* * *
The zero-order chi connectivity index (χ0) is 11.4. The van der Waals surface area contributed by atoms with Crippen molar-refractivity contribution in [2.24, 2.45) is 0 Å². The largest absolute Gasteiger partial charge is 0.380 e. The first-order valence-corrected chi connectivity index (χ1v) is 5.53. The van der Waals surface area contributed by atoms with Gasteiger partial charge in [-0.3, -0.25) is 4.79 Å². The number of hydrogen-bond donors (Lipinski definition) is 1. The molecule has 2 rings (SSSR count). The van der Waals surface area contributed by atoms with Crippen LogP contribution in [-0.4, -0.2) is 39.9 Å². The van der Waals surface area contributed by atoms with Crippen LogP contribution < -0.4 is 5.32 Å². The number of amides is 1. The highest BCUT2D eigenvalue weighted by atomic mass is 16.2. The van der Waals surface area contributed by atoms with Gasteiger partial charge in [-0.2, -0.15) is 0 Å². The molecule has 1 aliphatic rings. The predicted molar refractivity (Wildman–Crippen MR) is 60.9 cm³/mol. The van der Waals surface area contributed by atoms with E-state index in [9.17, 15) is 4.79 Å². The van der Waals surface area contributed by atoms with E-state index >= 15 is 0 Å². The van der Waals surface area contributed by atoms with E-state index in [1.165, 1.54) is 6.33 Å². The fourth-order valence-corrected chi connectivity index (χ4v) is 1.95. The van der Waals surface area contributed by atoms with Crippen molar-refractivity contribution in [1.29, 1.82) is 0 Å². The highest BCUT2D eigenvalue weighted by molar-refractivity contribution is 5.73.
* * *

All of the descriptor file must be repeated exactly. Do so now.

The zero-order chi connectivity index (χ0) is 11.4. The van der Waals surface area contributed by atoms with Crippen molar-refractivity contribution in [2.24, 2.45) is 0 Å². The largest absolute Gasteiger partial charge is 0.380 e. The first-order valence-corrected chi connectivity index (χ1v) is 5.53. The van der Waals surface area contributed by atoms with Gasteiger partial charge in [-0.3, -0.25) is 4.79 Å². The number of hydrogen-bond donors (Lipinski definition) is 1. The molecule has 2 rings (SSSR count). The van der Waals surface area contributed by atoms with Crippen LogP contribution in [-0.4, -0.2) is 39.9 Å². The van der Waals surface area contributed by atoms with Crippen LogP contribution < -0.4 is 5.32 Å². The number of amides is 1. The highest BCUT2D eigenvalue weighted by atomic mass is 16.2. The van der Waals surface area contributed by atoms with Gasteiger partial charge in [-0.2, -0.15) is 0 Å². The molecule has 1 aliphatic rings. The predicted molar refractivity (Wildman–Crippen MR) is 60.9 cm³/mol. The van der Waals surface area contributed by atoms with E-state index in [9.17, 15) is 4.79 Å². The van der Waals surface area contributed by atoms with E-state index >= 15 is 0 Å². The van der Waals surface area contributed by atoms with E-state index in [1.165, 1.54) is 6.33 Å². The fourth-order valence-corrected chi connectivity index (χ4v) is 1.95. The van der Waals surface area contributed by atoms with Crippen molar-refractivity contribution in [1.29, 1.82) is 0 Å². The highest BCUT2D eigenvalue weighted by molar-refractivity contribution is 5.73.